4. Gurnal Gadafi – Dope AF Hardcore that hits the spot, but for me its the live show. I was lucky enough to catch their set at MPF this year and had wanted to for ages. Cookie performs these heartfelt, beautiful, exposing and funny poems in between and introducing the songs. It’s an amalgamation of art forms that works so well as a full performative piece and also makes me wanna kick the fuck out of a bin. *I also caught this and was equally transfixed by the whole peformance. Don’t sleep.
  5. Animal Byproducts – It’s literally the perfect Indie-Punk. Everything about it is good. The trumpet sets them apart, the writing satisfies and the lyrics are so touching. When I wrote my song ‘Queer’ I felt kind of alone, talking about my bisexuality in that context, soon after though, I heard their song ‘There Are Dozens Of Us’ and couldn’t believe what I was hearing. It was like my song had this long-lost brother! Josh’s article for Shout Louder about bisexuality in Punk made me cry, I identified with his words so much and all of this had made my listening and watching experience with this band so much more special.

I’ve seen most of those play live and I couldn’t agree more! We are blessed with the scene here at the moment, long may it continue.  To quickly digress from this theme, how was the tour with Bruise Control? Though you’d played shows, how was the experience of performing as Sniff in a touring setting?

Tour was amazing. We all had such a laugh and I think we were all really happy with the outcome as it was the first tour for both outfits and it was really successful! I genuinely had one of the best weeks of my life and have made lifelong friends with those boys in the process.

Touring the show was interesting. It was super eye-opening to see how different crowds respond to the show in different places and I ended up rewriting quite a few bits as we were on the road. Everywhere we played I was made to feel welcome and looked after by a crowd that wasn’t sure what to expect with a performance like mine.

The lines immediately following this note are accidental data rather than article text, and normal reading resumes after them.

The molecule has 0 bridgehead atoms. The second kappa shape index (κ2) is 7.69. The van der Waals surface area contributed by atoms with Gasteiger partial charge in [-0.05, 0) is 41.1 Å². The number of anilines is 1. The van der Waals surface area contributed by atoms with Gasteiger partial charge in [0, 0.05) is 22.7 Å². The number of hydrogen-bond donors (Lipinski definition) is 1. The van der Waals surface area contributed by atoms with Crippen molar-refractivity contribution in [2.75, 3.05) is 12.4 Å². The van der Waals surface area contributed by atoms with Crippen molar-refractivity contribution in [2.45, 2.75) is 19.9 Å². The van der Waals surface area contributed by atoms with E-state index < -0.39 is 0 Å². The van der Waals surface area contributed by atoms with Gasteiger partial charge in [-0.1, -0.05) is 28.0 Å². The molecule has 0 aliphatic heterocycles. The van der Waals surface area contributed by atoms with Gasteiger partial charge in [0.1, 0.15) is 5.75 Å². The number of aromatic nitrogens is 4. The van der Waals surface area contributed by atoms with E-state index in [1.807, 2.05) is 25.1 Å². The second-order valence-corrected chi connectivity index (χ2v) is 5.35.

Credit: Cold Front Photography

That’s really heartwarming, I’m happy for you. Now, back to the contemporary!

Continuing with the previous theme, if you could make a “supergroup” (that you’re in) from Queer Folk from the music scene (big or small) who would you pick and what would you call yourselves?

  1. Sadie “Switchblade” Smith (vocalist from G.L.O.S.S)
  2. Chris Freeman (Bassist from Pansy Division)
  3. Me on guitar
  4. Paul Henry (drummer from Limp Wrist)

We’d be called “Raw Dogs”

This is something I ask everyone I interview. 

Pick Five songs from the Sniff catalogue, released or otherwise, that you feel illustrate the project. A sampler of sorts.

  1. ‘Queer’
  2. ‘Horizontal Friend’
  3. ‘80%’
  4. ‘Changing, Serenity, The Ending’
  5. ‘Dipshit’

Right before I give a question you will really need the entirety of cranial power to process, it’s time to get potentially quite spicy. 

What is your unfettered opinion of the UK Punk scene? Go into as much or as little detail as you please.

In short, it’s incredible. There’s nothing quite like it. It’s a network of people all with shared passions and morals helping each other to just have a good time doing what they love. It’s mutual aid in the purest form. No one is out to make any big profits, just enough to do the next gig or record. It’s really quite special and something I think you would struggle to understand without being a part of it. It’s my passion and my family.

Plenty of nutrition there and no unwanted spice!

Now, I really want you to think about this. You’re putting together a band, that again, you’re in but its other members are comprised of the residents of Springfield (in whatever state that is) from The Simpsons universe. Who is playing what and what are you called?

  1. Kirk VH on lead vox
  2. Evil Bart from the attic on guitar
  3. Me on bass
  4. Dr Marvin Monroe on drums
We are a Powerviolence band called ‘VEST’.

“A Projector At A Punk Show: An Interview With Sniff”, that’s that! I hope you enjoyed it as much as we did having this conversation, procrastinating from our respective occupations! You can find everything Sniff below as well as some less “traditional” Ear Nutrition pieces linked for your perusal.

Founder of Ear Nutrition, Matt is sadly over 30 and first cut his words writing for the now defunct site, Musically Fresh. He enjoys a variety of guitar-driven music but can usually be found navigating a web of Skate Punk, Hardcore and everything in between.